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Weekly Market Commentary – 9/9/2022

-Darren Leavitt, CFA

The holiday-shortened week felt like anything of the sort.  Wall Street is back from summer break, and market action kicked right into high gear.  After three straight weeks of losses that saw the S&P 500 fall nearly 10% from its August 16th highs, the market rallied nicely on what appeared to be primarily negative news and hawkish central bank rhetoric.  The week also saw the death of Queen Elizabeth II and marked an end to the reign of a monarch who led with dignity and influence across the political spectrum.  The United Kingdom will mourn and celebrate the Queen’s life over the next few weeks.

Global central banks continued to tighten monetary policy.  This week, the Royal Bank of Australia, the European Central Bank, and the Bank of Canada increased rates.  The Bank of England announced it would postpone its policy meeting for two weeks as the country mourns.  However, it is widely expected that the BOE will increase its policy rate by 50 basis points. Notably, the new UK Prime Minster, Liz Truss, introduced a proposal this week that would cap energy bills for households and small businesses for the coming year at a potential cost of 170 billion Pounds. The move to increase fiscal stimulus while at the same time tightening monetary policy seems at odds and will likely warrant more debate.  More hawkish rhetoric from Fed Chairman J Powell and multiple Fed Presidents did little to hinder the market’s advance.  The Fed is expected to raise the Fed Funds rate by 75 basis points to 3.35%-3.5% on September 21st.

The S&P 500 rallied 3.6% for the week on what appears to be short-term oversold conditions and extreme levels of bearish sentiment.  Of note, the S&P 500 was able to regain its 50-day moving average after testing and holding the 3900 level. The Dow gained 2.7%, the NASDAQ bounced 4.1%, and the Russell 2000 increased by 4%.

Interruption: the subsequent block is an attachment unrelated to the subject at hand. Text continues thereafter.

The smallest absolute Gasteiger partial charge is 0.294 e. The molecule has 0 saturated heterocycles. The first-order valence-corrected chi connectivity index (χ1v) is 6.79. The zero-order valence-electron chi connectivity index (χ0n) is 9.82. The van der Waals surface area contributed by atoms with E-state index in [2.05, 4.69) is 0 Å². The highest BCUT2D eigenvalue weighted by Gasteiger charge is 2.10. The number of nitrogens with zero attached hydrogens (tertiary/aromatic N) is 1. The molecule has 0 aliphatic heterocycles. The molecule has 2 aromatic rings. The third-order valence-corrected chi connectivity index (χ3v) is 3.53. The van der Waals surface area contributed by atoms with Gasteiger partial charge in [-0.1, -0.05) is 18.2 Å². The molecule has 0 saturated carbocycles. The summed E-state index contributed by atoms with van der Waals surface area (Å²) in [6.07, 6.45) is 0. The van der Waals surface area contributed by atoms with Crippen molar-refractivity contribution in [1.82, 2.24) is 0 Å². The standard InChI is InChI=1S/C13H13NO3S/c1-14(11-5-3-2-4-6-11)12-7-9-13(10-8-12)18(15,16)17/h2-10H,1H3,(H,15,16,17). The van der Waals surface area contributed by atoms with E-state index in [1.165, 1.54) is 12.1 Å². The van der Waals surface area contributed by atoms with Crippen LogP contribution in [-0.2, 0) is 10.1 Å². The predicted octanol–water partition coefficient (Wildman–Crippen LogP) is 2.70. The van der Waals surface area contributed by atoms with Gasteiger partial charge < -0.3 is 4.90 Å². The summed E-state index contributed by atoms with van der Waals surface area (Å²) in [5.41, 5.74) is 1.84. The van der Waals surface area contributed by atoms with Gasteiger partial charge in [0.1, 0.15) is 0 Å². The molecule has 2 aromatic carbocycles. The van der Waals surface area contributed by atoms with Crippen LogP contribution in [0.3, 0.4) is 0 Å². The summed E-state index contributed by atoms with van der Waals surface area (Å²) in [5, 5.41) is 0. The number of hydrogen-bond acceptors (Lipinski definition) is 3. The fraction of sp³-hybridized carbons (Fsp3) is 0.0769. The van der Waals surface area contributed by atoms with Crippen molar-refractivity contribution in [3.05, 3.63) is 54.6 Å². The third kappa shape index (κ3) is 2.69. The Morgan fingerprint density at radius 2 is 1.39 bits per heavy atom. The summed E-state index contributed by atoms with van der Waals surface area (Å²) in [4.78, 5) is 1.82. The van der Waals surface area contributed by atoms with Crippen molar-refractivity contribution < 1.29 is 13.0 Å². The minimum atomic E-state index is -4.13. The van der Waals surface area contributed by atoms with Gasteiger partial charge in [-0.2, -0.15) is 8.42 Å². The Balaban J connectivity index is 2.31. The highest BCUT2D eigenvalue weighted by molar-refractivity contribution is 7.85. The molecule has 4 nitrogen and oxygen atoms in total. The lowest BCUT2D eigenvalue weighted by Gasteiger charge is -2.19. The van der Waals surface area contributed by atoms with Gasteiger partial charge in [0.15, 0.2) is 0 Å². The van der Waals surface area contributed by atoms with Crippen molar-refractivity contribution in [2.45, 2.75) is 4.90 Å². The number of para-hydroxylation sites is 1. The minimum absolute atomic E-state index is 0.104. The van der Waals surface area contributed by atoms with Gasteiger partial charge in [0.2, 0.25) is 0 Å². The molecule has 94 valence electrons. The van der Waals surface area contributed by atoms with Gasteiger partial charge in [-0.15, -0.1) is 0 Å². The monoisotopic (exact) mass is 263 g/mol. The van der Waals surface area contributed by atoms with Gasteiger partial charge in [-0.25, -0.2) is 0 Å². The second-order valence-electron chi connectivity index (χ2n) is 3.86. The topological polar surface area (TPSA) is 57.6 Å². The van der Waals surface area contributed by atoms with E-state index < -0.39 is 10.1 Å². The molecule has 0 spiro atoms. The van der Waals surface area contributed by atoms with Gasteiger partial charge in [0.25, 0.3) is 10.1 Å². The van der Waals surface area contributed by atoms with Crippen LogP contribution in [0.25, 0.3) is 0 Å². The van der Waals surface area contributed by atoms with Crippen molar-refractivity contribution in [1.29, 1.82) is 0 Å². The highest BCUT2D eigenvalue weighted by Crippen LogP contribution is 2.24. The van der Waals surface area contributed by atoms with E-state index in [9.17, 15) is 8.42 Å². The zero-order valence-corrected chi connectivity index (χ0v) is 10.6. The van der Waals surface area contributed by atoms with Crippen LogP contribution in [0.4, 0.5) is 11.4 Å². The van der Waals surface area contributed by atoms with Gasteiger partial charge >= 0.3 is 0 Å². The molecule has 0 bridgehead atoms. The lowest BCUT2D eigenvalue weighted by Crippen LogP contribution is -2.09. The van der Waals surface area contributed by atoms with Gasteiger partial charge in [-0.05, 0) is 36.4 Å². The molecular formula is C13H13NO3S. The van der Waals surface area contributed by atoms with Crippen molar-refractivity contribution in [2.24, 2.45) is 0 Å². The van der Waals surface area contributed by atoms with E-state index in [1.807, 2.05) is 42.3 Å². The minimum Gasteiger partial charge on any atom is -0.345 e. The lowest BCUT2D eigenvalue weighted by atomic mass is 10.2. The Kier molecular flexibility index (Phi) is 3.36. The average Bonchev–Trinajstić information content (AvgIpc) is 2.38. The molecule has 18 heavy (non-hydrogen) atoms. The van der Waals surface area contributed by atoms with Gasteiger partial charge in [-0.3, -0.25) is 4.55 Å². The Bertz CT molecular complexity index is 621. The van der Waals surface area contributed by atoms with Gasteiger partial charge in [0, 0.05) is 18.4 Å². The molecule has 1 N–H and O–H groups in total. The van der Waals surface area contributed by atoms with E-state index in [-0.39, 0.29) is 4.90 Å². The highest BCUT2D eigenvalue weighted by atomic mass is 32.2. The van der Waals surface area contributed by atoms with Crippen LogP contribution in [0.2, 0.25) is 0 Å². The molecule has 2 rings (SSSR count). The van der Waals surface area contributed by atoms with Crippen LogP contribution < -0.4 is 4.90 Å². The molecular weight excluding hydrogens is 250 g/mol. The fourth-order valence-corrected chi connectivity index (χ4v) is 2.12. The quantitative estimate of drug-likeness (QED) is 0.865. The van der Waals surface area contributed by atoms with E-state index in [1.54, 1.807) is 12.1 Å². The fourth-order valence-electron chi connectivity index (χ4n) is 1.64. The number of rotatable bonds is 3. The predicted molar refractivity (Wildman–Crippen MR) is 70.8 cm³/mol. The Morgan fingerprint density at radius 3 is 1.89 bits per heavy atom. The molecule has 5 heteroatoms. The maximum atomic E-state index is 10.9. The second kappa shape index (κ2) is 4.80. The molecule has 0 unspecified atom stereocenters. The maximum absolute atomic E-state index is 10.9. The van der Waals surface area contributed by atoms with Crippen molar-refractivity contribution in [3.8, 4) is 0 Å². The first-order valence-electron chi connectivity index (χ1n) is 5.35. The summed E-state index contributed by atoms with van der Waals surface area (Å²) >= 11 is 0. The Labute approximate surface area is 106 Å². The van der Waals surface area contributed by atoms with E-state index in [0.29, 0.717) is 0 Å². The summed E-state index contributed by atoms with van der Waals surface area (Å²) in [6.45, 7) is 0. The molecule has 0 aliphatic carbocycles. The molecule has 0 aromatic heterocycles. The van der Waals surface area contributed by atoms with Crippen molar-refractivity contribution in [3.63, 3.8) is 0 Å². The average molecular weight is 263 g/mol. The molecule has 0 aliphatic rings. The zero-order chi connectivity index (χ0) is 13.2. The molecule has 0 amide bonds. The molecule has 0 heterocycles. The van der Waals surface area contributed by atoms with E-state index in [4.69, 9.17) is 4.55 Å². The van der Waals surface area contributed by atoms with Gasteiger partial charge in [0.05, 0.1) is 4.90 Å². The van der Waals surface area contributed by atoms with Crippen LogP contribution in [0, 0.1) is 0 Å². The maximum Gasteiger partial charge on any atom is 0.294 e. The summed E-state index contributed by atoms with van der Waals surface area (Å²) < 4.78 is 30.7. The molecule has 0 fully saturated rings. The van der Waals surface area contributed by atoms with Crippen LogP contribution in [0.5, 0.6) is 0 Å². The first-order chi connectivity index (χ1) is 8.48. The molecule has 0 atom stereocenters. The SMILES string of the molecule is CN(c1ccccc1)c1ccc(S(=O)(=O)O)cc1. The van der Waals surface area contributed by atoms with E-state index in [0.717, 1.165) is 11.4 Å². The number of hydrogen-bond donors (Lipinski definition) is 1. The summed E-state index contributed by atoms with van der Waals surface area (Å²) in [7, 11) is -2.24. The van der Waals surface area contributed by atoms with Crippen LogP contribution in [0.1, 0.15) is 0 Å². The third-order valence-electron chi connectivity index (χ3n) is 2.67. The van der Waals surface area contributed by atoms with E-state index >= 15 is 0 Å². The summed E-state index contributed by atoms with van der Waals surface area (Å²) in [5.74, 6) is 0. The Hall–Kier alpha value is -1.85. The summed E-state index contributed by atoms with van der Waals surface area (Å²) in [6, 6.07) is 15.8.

The US Treasury market seemed to notice the hawkish tone of central bankers, which induced sales across the curve. The 2-year note yield increased by seventeen basis points to 3.57%, while the 10-year bond yield increased by twelve basis points to 3.32%.

Action in the commodity markets continued to be influenced by Russia.  Oil prices fell early in the week as the EU could not establish price caps on Russian oil.  At the same time, Russia announced that its Nord Stream 1 pipeline would be closed indefinitely.  Putin was quoted saying, “Let Europe freeze.”  WTI prices ended the week little changed, losing $0.16 to close at $86.75 a barrel. Gold prices increased by $0.90 to 1726.10 an Oz.  The dollar continued its strength but fell hard on Friday, perhaps due to being technically overbought.  The greenback established 24-year highs against the Yen, 37-year highs against the British Pound, and 20-year highs against the Euro.

Next week will bring a loaded economic calendar, including August CPI, PPI, Retail Sales, and Import/Export prices.

Investment advisory services offered through Foundations Investment Advisors, LLC (“FIA”), an SEC registered investment adviser. FIA’s Darren Leavitt authors this commentary which may include information and statistical data obtained from and/or prepared by third party sources that FIA deems reliable but in no way does FIA guarantee the accuracy or completeness.  All such third party information and statistical data contained herein is subject to change without notice.  Nothing herein constitutes legal, tax or investment advice or any recommendation that any security, portfolio of securities, or investment strategy is suitable for any specific person.  Personal investment advice can only be rendered after the engagement of FIA for services, execution of required documentation, including receipt of required disclosures.  All investments involvement risk and past performance is no guarantee of future results. For registration information on FIA, please go to https://adviserinfo.sec.gov/ and search by our firm name or by our CRD #175083. Advisory services are only offered to clients or prospective clients where FIA and its representatives are properly licensed or exempted.